Does Tommy Chong have to bury his past in order to get cannabis legalized federally?
Do Hippies Still Fit in with Cannabis Culture? They are from the 70s, but do they belong in Cannabis 2020?
You have your Grateful Dead shirt on and your long hair, you have spent years smoking weed and telling the world, which wouldn’t not listen at the time, how great cannabis really is for the body and mind. You got written off as the guy who probably lives in a van down by the river and does magic mushrooms every weekend. You were cannabis culture, you symbolized and kept it alive for over 50 years if we go back to the 1960s, but is there a spot for you in cannabis culture 2.0, aka Legalized Cannabis 2020?
Do we need to kill off your stereotype in order to advance legalization?
This is a great question that hits at the heart of the evolving cannabis culture and legalization movement. Do we have to destroy our past in order to thrive in the future? Can the stoner culture of the 60s and 70s co-exist peacefully with the new “we are not lazy stoner, Cheech and Chong” cannabis users?
The history of cannabis culture in America starts with stoner culture. Yep, the hippies, the long-haired freaks, the Grateful Dead shows, and the pioneers in San Francisco in the 60s. The anti-war movement of the 70s lived and breathed marijuana with their long beards, little round glasses, and dancing and twirling at anti-war protests and concerts.
One question that I have always wanted to ask Tommy Chong if I ever got to interview him was the idea that the new cannabis culture bombards the public with messages about not being lazy, not being in a Cheech and Chong movie, how the new cannabis user is bright, hardworking, and a good contributing member of society. No dreadlocks, no scruffy beards, and no sitting on coaches all day eating pizza.
If you are Tommy Chong, who happens to also be a very astute businessman with his wife Shelby and son Paris, you must be torn. On one hand you created the stoner character that brought joy and laughs to millions of potheads around the world with Cheech Marin. On the other hand, is it almost a Greek tragedy where you must fall on the sword, destroy that character and that persona, in order to have Federal legalization advance. Does Tommy have to kill his movie character persona that he built up over a lifetime in order to see Chong’s Choice Selects shipped all over the country and cross a state line?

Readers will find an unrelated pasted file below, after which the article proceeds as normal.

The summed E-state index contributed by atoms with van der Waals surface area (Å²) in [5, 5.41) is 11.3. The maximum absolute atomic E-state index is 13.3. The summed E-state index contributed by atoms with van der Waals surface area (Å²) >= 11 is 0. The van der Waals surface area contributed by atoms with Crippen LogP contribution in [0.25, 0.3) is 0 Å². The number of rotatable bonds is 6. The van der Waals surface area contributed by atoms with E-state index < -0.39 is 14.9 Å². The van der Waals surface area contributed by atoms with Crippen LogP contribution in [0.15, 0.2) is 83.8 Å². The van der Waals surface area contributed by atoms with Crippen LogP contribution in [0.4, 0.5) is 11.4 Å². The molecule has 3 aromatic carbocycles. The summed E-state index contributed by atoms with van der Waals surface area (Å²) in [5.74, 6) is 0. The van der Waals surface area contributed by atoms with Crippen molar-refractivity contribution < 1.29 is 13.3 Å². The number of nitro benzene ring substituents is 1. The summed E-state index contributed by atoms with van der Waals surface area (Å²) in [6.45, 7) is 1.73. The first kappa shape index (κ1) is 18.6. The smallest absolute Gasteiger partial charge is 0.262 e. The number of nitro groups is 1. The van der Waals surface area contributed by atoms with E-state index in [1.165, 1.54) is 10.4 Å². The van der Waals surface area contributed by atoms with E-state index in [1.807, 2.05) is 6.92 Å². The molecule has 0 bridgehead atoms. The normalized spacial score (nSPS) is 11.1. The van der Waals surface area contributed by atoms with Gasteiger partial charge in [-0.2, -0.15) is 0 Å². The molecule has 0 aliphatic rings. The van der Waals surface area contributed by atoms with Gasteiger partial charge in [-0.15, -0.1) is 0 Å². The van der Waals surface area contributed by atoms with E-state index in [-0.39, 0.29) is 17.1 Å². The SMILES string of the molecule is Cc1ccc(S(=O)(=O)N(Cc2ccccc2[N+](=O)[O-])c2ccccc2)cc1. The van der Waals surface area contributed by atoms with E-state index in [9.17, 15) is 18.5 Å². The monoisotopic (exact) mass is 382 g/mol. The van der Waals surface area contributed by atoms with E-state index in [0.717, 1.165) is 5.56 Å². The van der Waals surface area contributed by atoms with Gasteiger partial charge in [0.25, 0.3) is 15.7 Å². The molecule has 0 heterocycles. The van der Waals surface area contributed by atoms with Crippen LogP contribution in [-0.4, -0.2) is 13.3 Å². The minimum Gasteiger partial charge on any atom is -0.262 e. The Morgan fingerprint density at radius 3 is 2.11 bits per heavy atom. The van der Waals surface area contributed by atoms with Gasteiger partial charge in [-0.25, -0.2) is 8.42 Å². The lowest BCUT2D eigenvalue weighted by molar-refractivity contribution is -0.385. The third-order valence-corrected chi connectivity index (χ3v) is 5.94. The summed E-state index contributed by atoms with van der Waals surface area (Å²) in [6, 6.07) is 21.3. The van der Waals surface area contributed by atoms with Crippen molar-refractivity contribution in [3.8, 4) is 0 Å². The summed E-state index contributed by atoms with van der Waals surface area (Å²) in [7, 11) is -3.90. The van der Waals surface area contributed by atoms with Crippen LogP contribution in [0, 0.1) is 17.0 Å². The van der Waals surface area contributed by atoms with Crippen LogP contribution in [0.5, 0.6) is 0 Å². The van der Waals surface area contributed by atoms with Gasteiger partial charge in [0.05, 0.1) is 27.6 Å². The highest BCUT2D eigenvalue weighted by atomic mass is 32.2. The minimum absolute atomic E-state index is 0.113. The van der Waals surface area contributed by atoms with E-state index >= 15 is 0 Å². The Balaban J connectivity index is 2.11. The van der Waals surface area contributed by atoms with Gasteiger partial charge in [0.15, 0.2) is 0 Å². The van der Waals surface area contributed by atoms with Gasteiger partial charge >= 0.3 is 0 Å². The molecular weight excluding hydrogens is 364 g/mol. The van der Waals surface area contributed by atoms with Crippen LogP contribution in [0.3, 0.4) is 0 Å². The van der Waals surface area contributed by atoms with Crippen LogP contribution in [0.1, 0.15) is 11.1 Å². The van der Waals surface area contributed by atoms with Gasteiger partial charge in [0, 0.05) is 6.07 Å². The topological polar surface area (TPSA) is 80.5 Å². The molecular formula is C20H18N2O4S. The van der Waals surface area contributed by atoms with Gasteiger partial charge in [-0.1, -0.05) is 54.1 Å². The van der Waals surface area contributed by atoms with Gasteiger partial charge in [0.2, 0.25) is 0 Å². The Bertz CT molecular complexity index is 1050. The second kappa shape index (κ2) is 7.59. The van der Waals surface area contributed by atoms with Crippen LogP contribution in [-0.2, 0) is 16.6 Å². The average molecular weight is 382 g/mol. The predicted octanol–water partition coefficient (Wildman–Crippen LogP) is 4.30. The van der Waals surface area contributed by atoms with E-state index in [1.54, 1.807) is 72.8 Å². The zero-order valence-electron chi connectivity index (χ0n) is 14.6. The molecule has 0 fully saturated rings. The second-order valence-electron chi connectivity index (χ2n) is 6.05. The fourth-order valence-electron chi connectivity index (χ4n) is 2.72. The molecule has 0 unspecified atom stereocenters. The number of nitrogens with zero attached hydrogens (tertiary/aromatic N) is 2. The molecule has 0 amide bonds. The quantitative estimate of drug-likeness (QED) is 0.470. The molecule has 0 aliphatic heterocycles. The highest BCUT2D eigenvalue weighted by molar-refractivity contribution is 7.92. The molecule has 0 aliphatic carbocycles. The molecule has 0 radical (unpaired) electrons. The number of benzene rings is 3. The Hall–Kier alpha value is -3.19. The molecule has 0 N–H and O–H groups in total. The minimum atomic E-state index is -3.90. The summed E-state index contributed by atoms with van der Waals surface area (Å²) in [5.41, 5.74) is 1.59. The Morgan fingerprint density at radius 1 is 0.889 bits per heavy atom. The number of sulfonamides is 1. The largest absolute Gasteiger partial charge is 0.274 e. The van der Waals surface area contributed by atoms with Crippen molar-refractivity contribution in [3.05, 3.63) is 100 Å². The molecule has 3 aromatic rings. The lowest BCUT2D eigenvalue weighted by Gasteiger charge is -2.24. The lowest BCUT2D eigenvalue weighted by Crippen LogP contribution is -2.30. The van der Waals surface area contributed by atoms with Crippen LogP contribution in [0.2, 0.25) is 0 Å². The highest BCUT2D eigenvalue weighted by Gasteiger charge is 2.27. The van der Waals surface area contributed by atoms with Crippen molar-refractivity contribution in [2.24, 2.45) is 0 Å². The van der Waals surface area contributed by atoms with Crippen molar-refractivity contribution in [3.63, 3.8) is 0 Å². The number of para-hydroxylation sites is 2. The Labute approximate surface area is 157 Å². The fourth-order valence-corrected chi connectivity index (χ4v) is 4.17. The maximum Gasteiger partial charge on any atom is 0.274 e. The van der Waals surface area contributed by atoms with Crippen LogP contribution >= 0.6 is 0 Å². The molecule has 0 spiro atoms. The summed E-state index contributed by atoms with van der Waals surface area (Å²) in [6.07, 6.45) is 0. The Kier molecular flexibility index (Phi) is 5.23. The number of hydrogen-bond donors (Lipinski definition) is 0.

If you were Tommy and saw how beloved your characters were in the movies that thousands now claim do not represent the culture or the plant, how do you feel? You are on the Mt. Rushmore of Weed with Snoop, Willie Nelson, and Bob Marley, but that character stereotype is now being shunned for a preppie, hardworking, “normal” look of cannabis culture. You live on both sides of the fence, as a booming brand ambassador to Chong’s Choice cannabis products and full celebrity in the niche, yet you may see your life’s film work dismissed as no longer relevant or appropriate for the stuffy shirts in Congress in order for Federal cannabis legalization to happen.
In a way, all of us must forget the past in order to move forward in the future, but for Tommy Chong, the journey must be at least very ironic, if not painful. Your movie characters are beloved and symbolic, yet at the same time the new cannabis culture says we are not like that, that does not symbolize cannabis users in anyway. You are a king and you are shunned all in one breath. Your business interests lie in full-scale legalization, yet your past is the symbol of what we all now deny represents us.
Heavy stuff, good thing he can smoke a bowl of Chong’s choice and think about it.